This key competitive investment in education ought also to include “coding” being added to the curriculum so that African kids can acquire this skill of taking instructions and translate it into a language the computer understands in order to transform the data into a form suitable for computer-aided analysis. Africa can’t benefit from the digital revolution if African kids are not taught coding at school and university levels.
Further down the pipeline, we need to address regulatory barriers. We need to drive regulatory harmonisation, at a regional and ultimately continent level, as a means to enhance efficiency where not only the workload can be reduced at participating agencies, but different regulatory expertise can be used for the benefit of multiple African countries.
Regional regulatory harmonisation initiatives – the establishment of the African Medicines Agency by the African Union and major projects to support regulatory systems, strengthening from the World Bank, and the Bill & Melinda Gates Foundation in cooperation with the private sector such as the innovative pharmaceutical industry – are significant steps forward in the right direction.
The very same logic should also drive a change in thinking and perspective within the African financial sector, one that promotes the development of venture capital capacity at a local level. This would motivate young African scientists to raise capital and form biotechnology companies without having to literally mortgage their homes, as is now the case. A key to attracting investment and motivating innovators is securing intellectual property rights. African inventors and their partners need to progress with knowledge that their efforts and investments are fully protected within a proper business environment equal to that of any developed ecosystem. It is encouraging that African leaders and politicians have a growing awareness of the importance of intellectual property to boost innovation and progress on the continent. But more still needs to be done.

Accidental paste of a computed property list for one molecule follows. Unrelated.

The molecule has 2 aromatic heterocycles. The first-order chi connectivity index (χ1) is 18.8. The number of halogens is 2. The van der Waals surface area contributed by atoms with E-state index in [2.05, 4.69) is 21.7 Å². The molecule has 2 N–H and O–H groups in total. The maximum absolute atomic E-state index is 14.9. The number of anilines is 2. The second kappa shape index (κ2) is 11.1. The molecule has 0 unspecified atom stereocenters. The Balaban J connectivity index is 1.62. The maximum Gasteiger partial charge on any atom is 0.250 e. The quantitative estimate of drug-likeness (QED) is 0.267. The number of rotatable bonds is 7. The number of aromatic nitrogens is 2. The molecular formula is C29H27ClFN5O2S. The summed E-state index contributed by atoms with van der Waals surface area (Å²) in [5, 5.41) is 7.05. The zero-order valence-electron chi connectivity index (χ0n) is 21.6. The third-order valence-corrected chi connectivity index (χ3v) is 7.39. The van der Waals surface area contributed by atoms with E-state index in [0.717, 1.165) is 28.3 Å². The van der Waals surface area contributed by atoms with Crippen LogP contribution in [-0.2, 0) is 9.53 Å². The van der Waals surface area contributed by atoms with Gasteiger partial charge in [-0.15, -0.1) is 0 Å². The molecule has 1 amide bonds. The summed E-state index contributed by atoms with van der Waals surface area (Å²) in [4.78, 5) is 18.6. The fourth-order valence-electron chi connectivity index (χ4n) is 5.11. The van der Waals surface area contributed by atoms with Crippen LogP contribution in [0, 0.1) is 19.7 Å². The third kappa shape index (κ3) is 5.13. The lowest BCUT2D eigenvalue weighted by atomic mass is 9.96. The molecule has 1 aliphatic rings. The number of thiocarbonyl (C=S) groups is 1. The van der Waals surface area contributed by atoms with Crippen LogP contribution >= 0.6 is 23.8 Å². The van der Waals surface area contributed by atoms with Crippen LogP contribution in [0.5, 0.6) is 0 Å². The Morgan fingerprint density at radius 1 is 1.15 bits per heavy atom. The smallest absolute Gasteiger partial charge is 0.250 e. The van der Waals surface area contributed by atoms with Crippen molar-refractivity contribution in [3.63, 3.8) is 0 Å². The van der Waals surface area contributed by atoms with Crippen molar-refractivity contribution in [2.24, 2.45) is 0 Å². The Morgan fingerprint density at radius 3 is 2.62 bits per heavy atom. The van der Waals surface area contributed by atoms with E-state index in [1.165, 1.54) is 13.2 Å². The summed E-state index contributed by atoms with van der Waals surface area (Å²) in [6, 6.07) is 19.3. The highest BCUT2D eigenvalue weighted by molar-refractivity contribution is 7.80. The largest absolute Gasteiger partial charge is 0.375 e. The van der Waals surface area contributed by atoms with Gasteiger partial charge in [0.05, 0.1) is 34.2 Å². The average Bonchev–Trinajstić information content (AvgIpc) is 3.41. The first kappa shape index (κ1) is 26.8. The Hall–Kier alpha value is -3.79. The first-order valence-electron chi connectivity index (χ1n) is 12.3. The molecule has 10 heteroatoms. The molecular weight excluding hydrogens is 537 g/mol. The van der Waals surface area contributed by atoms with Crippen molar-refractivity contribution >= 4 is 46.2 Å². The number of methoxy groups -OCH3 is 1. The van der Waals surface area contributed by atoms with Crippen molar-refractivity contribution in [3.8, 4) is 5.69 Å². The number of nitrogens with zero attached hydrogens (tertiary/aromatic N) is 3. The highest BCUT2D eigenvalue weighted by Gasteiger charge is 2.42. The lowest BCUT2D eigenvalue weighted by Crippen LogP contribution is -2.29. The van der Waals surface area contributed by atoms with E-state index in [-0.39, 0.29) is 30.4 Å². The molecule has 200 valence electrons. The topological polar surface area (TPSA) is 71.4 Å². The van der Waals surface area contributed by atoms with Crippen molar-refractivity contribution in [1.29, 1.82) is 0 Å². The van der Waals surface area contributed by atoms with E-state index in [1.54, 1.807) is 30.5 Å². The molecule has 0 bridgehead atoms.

Innovation by its definition drives creativity and so it is the case in the other direction – creativity can drive innovation.
The University of Cape Town’s drug discovery and development centre (H3D) is perhaps Africa’s best distillation of all these above mentioned factors and offers very useful clues as to the kind of innovation potential that can be unleashed on the continent when vested interests can be coalesced around the same goal.
Founded in 2010 and officially launched in 2011, H3D is focused on developing research platforms that allow for the customisation of medicines to the needs of African patients as well as discovering medicines for diseases that predominantly affect African populations, such as malaria, tuberculosis and antibiotic-resistant microbial diseases.
It does so by strengthening and integrating medicinal chemistry, biology, and pharmacology under one umbrella in partnership with the industry and government. H3D now plays a vital role in the implementation of the South African government’s bio-economy strategy approved by the South African cabinet in 2013. It is solid proof that home-grown African drug discovery using local resources and driven by entrepreneurial and government commitment can become a reality across the continent.
About the author: Kelly Chibale is professor of organic chemistry at the University of Cape Town, the Neville Isdell Chair in African-centric Drug Discovery and Development, South Africa Research Chair in Drug Discovery, and the founder and director of H3D research centre at the University of Cape Town. In 2018 he was recognised as one of Fortune magazine’s top 50 World’s Greatest Leaders.